The Bonderman Fellowship offers 4 graduating LSA seniors $20,000 to travel the world. They must travel to at least 6 countries in 2 regions over the course of 8 months and are expected to immerse themselves in independent and enriching explorations. Bonderman Fellows engage with cultures, people, and areas of the world with which they are not familiar, providing an opportunity to develop entirely new perspectives.
UM is 1 of only 2 schools—along with the University of Washington—to offer the Bonderman award. Fellows make their own travel itineraries and, because this is meant to be an individual experience, cannot engage in formal study at a foreign university, conduct formal research, or travel with a guest or organized group for longer than 10 days.
Check back for updates on the 2018-2019 application deadline
The 2017-2018 Bonderman Fellowship Recipients
The Center for Global and Intercultural Study (CGIS) is proud to announce Stephen Dowker, Martin Jamal Jenkins, Kelly O’Donnel, and Ji Ye as the 2017-2018 Bonderman Fellows.
Ji Ye, Earth and Environmental Science Major (TOP LEFT): "I like to think of myself as an adventurer. I believe in dreaming big and going all out. We are all capable of extraordinary feats and deserving of a kind and spectacular life. The moments I value, the ones that flood my mind and fill my lungs, are those in which I find myself marveling at the world and its people. I seek purpose and hope to share happiness. The Bonderman fellowship offers me the opportunity to take all that my education has taught me and break the limits. On the Bonderman, I will find my way from here by learning from others who are making their own way, however and wherever that may be."
Martin Jamal Jenkins, Biomolecular Science major (TOP RIGHT): "I see the opportunity of being the next Bonderman Fellow as an adventure, externally, and more importantly, internally. Internal adventure or self-discovery is something that is very important to me because we use core values to connect with others. I am intrigued by the endeavor of traveling without companionship because in theory, we are never truly alone. Even though the relationships I will make abroad may or may not be temporary, I welcome the opportunity to learn from each person that I meet along the way. Despite physical, cultural, and geographical differences, people of varying backgrounds can forge a common understanding through building and approaching the world with an open mind."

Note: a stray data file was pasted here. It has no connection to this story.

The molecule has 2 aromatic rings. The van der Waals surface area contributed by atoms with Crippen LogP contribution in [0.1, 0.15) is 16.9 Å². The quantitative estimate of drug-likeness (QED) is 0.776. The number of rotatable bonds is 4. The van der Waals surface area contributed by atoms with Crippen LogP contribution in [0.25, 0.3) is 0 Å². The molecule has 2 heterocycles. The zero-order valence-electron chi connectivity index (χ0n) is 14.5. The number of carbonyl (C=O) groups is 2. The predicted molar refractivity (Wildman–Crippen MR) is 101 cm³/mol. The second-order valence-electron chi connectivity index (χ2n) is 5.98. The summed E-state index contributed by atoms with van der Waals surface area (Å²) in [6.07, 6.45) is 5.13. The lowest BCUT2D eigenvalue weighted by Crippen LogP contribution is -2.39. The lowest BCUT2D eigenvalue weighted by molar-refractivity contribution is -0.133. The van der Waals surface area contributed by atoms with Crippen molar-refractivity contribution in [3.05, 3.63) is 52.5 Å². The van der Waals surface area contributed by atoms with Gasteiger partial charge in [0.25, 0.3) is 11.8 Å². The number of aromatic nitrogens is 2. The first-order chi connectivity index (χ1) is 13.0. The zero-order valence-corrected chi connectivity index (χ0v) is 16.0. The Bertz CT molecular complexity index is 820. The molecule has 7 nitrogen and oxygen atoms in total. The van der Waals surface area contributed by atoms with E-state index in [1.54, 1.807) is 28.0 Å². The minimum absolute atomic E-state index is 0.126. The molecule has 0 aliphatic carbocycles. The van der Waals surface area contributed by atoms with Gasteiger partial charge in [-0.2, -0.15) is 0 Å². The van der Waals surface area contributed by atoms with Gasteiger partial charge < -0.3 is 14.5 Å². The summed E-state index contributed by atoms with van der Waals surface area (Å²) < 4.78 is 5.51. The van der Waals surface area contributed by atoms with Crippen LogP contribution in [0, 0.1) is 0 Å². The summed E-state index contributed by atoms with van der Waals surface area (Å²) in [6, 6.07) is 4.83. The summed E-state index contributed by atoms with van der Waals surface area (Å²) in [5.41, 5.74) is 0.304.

Stephen Dowker, Neuroscience major (BOTTOM LEFT): "Being born at the University of Michigan Hospital, growing up in Ann Arbor, and now graduating from the University of Michigan, I have had a lot of advantages. I spent a long time learning about the world in classrooms and enjoying pseudo-cultural experiences from the safety of my hometown. But to me all of these lessons are just tiny samples of something much bigger, something that can only be understood by immersing myself in the worldview of other peoples. In the same way that participating in research solidifies material learned in the classroom, I believe that travel solidifies cultural understanding. Never having really left this city, I know I have a lot to learn in this regard, but I am confident that this fellowship and the world itself will be great teachers."
Kelly O’Donnel, Psychology major (BOTTOM RIGHT): “I've always had dreams of travel and worldwide exploration, but assumed that my resource limitations rendered those aspirations impossible. I worked 50-hour weeks, joined every extracurricular, pushed myself in academics, and drove myself nearly insane with clinical psychology graduate applications to continue on the stringent path I thought was my only option; until I was given the opportunity of a Bonderman Fellowship. I immediately rescinded my PhD acceptance offer, and am fully embracing every unexpected turn I now face. While traveling, I hope to broaden my limited worldview, gain perspective into cross-cultural perceptions of mental illness, and to achieve insight that will promote future research into pediatric trauma response in underdeveloped nations."